Broccoli and other four-petaled flower vegetables would one day help stave off colon cancer.
When my boys were little we called broccoli ‘trees’ in order to entice them to eat these green cruciferous vegetables. We weren’t aware at the time, but broccoli and other four-petaled flower vegetables would one day help them stave off colon cancer.
Broccoli is probably the best known of the cruciferous vegetables. Others are Brussels sprouts, rapini, green cabbage, cauliflower and white turnips. There are “headless crucifers” that include dark green leafy vegetables such as kale and collard greens.
What makes these vegetables beneficial?
Broccoli, Brussels sprouts, cauliflower, red cabbage, radishes and rapini are all excellent sources of folate, vitamin B, potassium, fiber, magnesium and beta-carotene. Nearly all are excellent or good sources of vitamin C, and some are good sources of manganese. Dark greens are high in vitamin K.
Tips for the grocery store:
- Choose compact, firm heads that are heavy for their size with no soft spots and no unpleasant odor.
- Green leaves should be fresh with no yellowing.
- Turnips are sweetest when small.
Tips for storing:
- Wait to wash until just before use.
- Refrigerate in an unsealed plastic bag. Broccoli, cauliflower and turnips will stay fresh up to five days; others up to a week.
Tips for preparing:
- Steam, microwave, stir-fry or sauté to retain nutrients. Boiling cruciferous vegetables can cut nutrient content in half.
- Cook just until tender-crisp and still bright green. Overcooking makes the vegetables smelly and unattractive.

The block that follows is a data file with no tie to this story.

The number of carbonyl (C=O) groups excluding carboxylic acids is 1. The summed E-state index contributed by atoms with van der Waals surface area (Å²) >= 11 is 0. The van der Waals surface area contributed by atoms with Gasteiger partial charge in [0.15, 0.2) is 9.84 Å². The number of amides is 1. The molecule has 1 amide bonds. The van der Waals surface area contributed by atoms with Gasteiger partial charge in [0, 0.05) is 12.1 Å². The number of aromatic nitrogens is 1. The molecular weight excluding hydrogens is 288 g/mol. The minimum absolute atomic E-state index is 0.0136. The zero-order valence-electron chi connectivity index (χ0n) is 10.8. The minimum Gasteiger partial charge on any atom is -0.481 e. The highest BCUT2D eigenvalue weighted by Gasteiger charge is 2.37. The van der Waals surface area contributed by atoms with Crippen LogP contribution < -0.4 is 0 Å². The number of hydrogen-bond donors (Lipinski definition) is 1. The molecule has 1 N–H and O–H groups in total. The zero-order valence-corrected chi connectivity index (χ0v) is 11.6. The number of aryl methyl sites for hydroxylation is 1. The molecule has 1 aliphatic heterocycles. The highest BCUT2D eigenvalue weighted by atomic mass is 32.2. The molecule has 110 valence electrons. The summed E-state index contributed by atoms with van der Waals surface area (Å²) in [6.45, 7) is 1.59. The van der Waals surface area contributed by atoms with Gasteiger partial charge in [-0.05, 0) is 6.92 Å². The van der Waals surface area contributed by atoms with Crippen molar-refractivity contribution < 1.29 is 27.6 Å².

- Many cruciferous vegetables are also delicious roasted or baked, especially turnips, Brussels sprouts, broccoli and cauliflower.
- Many are delicious raw. If the flavor is too strong to enjoy raw, steam the veggies or blanch them briefly in boiling water, then cool quickly in ice water and serve cold.
- Try broccoli sprouts on salads or in sandwiches.
Try this recipe: California citrus and greens salad with garlic dressing
4 large cloves fresh garlic, peeled
1/2 teaspoon olive oil
1/3 cup orange juice
1 tablespoon balsamic vinegar
2 tablespoon extra virgin olive oil
1/2 teaspoon dried thyme
Salt and freshly ground black pepper, to taste
In a blender, combine first five dressing ingredients. Puree until smooth. Add thyme, salt and pepper.
1 quart boiling water
1 cup small broccoli florets
1 bag (8 ounces) prewashed baby salad greens
1 navel orange, peeled and cut into bite-size pieces
1 cup chopped red bell pepper
Add broccoli to boiling water and blanch for 1 minute. Drain well and let cool. In a serving bowl, toss broccoli with the remaining ingredients. Add dressing and toss again. Serve immediately.
Makes 4 servings. Per serving: 155 calories, 8 g fat (1 g saturated fat), 20 g carbohydrates, 4 g protein, 3 g dietary fiber, 99 mg sodium
Source: American Institute for Cancer Research